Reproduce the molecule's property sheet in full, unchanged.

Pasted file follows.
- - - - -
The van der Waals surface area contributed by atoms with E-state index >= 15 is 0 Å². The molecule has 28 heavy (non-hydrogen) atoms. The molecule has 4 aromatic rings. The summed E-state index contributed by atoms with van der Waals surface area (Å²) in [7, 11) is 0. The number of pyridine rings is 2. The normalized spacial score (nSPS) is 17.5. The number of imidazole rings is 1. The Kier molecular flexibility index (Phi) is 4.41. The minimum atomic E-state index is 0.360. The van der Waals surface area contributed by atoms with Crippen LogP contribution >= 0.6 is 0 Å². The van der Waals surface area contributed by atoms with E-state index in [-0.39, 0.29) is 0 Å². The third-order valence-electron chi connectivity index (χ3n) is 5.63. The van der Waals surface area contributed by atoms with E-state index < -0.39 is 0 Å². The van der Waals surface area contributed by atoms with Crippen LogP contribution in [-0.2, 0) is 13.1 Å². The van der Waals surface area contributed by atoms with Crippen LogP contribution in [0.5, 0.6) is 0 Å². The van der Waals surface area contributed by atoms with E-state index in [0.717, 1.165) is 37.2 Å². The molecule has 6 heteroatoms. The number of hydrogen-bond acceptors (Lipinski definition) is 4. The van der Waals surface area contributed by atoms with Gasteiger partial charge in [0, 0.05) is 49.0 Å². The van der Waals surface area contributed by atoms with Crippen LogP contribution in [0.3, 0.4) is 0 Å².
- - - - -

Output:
The van der Waals surface area contributed by atoms with E-state index >= 15 is 0 Å². The molecule has 28 heavy (non-hydrogen) atoms. The molecule has 4 aromatic rings. The summed E-state index contributed by atoms with van der Waals surface area (Å²) in [7, 11) is 0. The number of pyridine rings is 2. The normalized spacial score (nSPS) is 17.5. The number of imidazole rings is 1. The Kier molecular flexibility index (Phi) is 4.41. The minimum atomic E-state index is 0.360. The van der Waals surface area contributed by atoms with Crippen LogP contribution >= 0.6 is 0 Å². The van der Waals surface area contributed by atoms with E-state index in [-0.39, 0.29) is 0 Å². The third-order valence-electron chi connectivity index (χ3n) is 5.63. The van der Waals surface area contributed by atoms with E-state index < -0.39 is 0 Å². The van der Waals surface area contributed by atoms with Crippen LogP contribution in [-0.2, 0) is 13.1 Å². The van der Waals surface area contributed by atoms with Crippen LogP contribution in [0.5, 0.6) is 0 Å². The van der Waals surface area contributed by atoms with E-state index in [0.717, 1.165) is 37.2 Å². The molecule has 6 heteroatoms. The number of hydrogen-bond acceptors (Lipinski definition) is 4. The van der Waals surface area contributed by atoms with Gasteiger partial charge in [0, 0.05) is 49.0 Å². The van der Waals surface area contributed by atoms with Crippen LogP contribution in [0.3, 0.4) is 0 Å².